Bests of a quiet show from VW, Toyota, Ford, and more
Folks in our line of work enjoy covering the Chicago show because of its unusually rich ratio of after-hours parties to meaningful launches, surprises, and news scoops. This year may have set a new record for this unreported statistic. Traditionally a “truck show,” the million-plus square feet of show-floor carpet was dotted with plenty of lifted and heavily accessorized pickups, but factory new-truck news was lighter than usual thanks in part to GMC pushing the 2019 Sierra launch back to early March. On the car side, the 2019 Volkswagen Arteon headlined by making its official U.S. debut, though we shared our first drive of that car with you more than a year ago.
Keep reading to find out what else made news—albeit with small-font headlines running below the fold.
This is the debut of the North American version of the Arteon, a hatch that VW calls a sedan-coupe. There are few cosmetic changes from its European counterpart, but for North America, the only engine is the 268-horsepower, 2.0-liter turbo-four with an eight-speed automatic transmission and optional all-wheel drive. The Arteon is much longer and also wider than the CC that it replaces and offers top-shelf features such as heated, ventilated, and massaging seats. But it also has a lot of hard-looking plastic in its bid to be competitive in price with other fully loaded premium sedans—even though its luggage access panel is hinged above the rear window, clearly making it a hatch.
“Don’t miss our press conference for a fun surprise,” Ford PR reps teased at the vehicle’s embargoed preview. “Might they show the GT500?” some wondered after the show’s official website briefly mentioned the much-anticipated hot-rod Mustang before pulling it down. Nope. Rather, this van-let was presented with help from Blues Brothers brother and Chicagoan Jim Belushi. He entered channeling the late John’s Joliet Jake singing “Sweet Home Chicago” while accompanying himself on the harmonica. The witty adlib banter that followed between Belushi and Ford marketing veep Mark LaNeve had the press cringing in their seats, but Ford is aiming its “lowest priced minivan” at third-act Baby Boomers, so maybe the Belushi connection was spot on.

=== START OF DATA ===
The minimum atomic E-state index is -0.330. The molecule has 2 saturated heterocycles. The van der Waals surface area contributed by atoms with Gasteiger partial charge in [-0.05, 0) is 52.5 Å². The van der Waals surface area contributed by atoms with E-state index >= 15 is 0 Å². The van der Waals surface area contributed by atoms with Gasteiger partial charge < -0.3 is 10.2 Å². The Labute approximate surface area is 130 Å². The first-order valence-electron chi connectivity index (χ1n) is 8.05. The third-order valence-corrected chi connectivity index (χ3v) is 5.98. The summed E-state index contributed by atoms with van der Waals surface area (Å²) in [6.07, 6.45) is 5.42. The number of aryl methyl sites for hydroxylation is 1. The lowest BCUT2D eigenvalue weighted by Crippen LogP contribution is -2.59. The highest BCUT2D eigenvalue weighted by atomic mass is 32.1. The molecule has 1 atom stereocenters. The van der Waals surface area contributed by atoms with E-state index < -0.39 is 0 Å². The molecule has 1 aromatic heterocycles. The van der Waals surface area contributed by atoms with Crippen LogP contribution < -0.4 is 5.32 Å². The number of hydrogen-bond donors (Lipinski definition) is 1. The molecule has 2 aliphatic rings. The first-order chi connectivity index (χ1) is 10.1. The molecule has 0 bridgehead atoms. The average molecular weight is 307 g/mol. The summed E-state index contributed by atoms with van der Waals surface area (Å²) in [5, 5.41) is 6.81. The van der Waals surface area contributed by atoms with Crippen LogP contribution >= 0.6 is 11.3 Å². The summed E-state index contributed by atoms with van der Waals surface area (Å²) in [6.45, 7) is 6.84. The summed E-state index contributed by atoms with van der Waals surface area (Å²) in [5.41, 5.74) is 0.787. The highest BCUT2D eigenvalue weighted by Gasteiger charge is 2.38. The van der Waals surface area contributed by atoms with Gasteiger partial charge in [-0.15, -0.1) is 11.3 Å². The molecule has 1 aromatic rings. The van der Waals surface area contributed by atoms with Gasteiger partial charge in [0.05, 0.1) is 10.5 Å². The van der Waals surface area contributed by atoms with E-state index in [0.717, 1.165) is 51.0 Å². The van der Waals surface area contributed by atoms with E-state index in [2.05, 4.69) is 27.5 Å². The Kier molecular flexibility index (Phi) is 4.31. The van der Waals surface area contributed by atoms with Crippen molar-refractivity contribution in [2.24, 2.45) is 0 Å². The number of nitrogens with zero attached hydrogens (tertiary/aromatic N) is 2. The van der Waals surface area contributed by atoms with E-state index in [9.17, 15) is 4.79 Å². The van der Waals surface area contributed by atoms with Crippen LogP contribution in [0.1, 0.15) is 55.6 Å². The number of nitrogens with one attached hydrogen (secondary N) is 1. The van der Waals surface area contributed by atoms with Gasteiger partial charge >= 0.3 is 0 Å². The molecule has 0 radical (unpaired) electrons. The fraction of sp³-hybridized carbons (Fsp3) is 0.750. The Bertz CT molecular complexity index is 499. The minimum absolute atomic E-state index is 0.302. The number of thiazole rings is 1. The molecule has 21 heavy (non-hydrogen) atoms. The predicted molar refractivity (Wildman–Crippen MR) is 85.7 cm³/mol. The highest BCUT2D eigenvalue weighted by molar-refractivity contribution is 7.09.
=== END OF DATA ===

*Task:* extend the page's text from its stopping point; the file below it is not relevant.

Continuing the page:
The next-gen TRD lineup once again gives the off-road treatment to the Tacoma and 4Runner but also marks the return of the Tundra after a year’s hiatus. For the 2019 model year, the engineers at Toyota Racing Development gave them Fox 2.5-inch aluminum-bodied internal bypass shocks to improve damping for everything from rock crawling to high-speed desert running and better on-road performance, as well. In addition to extra lift, there are cool features such as the Tacoma’s intake snorkel—formally the TRD Desert Air Intake—that moves the engine’s air intake away from the dusty wheel well to cleaner air above the windshield. The Tundra has dust boots to keep dirt out of the shocks. And the 4Runner gets a new roof rack and blacked-out grille.
Most lift kits add a fixed vertical dimension to a truck, but Nissan’s genuine accessory lift kit adds a permanent inch, and the option of up to two more inches when venturing into the really rough stuff. The external-reservoir adjustable shocks from Icon Vehicle Dynamics do the heavy lifting (har-har!), on a show truck that also features plenty of other genuine Nissan accessories (including the sport-bar and running boards) and accessories from affiliated companies (like the fender flares and bead-lock wheels). The lift goes on sale this spring. The parts price is not yet announced, but dealer installation should only take 3-4 hours.
It’s an indication of the aftermarket parts biz’s importance to Ram that the new 1500 truck is launching with a catalog of 217 available part numbers—a hefty percentage of which are demonstrated on this impressive looking Flame Red Big Horn Sport 4×4. The coolest update are the wheels—which provide the look of a bead-lock, with the option of converting to bead-lock when needed—and the Ram Rack bars for carrying long items above the bed and cab.
Ford F-550 Skeeter Brush Truck
This may be the coolest truck on the show floor, largely because of its elaborate six-wheel-drive drive system. It involves a standard Super Duty transfer case routing torque forward to the front axle and aft into a second gearbox with two outputs—one each for the aft axle (which occupies the factory position) and the intermediate axle (which is added to greatly increase the truck’s GVW rating. Available with V-10 or PowerStroke diesel power, an outfitted truck sells for roughly $250,000—matching the capability of a Class 3 Freightliner fire and rescue chassis for about half the price. Don’t expect it to fly like a Mercedes-Benz G63 AMG 6×6, though, as this one weighs a LOT more and its tires are only rated for 65 mph.
In 1968 some 332 tiny, bubbly Subaru 360s cars bobbed ashore for sale through a dealer network established by Malcolm Bricklin and Harvey Lamm. They were as unsafe as they were cute, and the whole business almost flopped, but that deathtrap’s successor was a hit and the rest is history. To celebrate this auspicious event, Subaru probably set a Chicago show single-manufacturer record by introducing nine new 50th Anniversary models (counting the Impreza hatch and sedan separately). Each boasts special badges, Heritage Blue paint, silver seat belts and stitching inside, and logos aplenty. To get in on the celebration, Subaru will make only 1,050 each of the Impreza (there is an anniversary hatch and sedan), Crosstrek, Legacy, Forester, and Outback, and just a total of 1,050 combined examples of the BRZ, WRX, and WRX STI.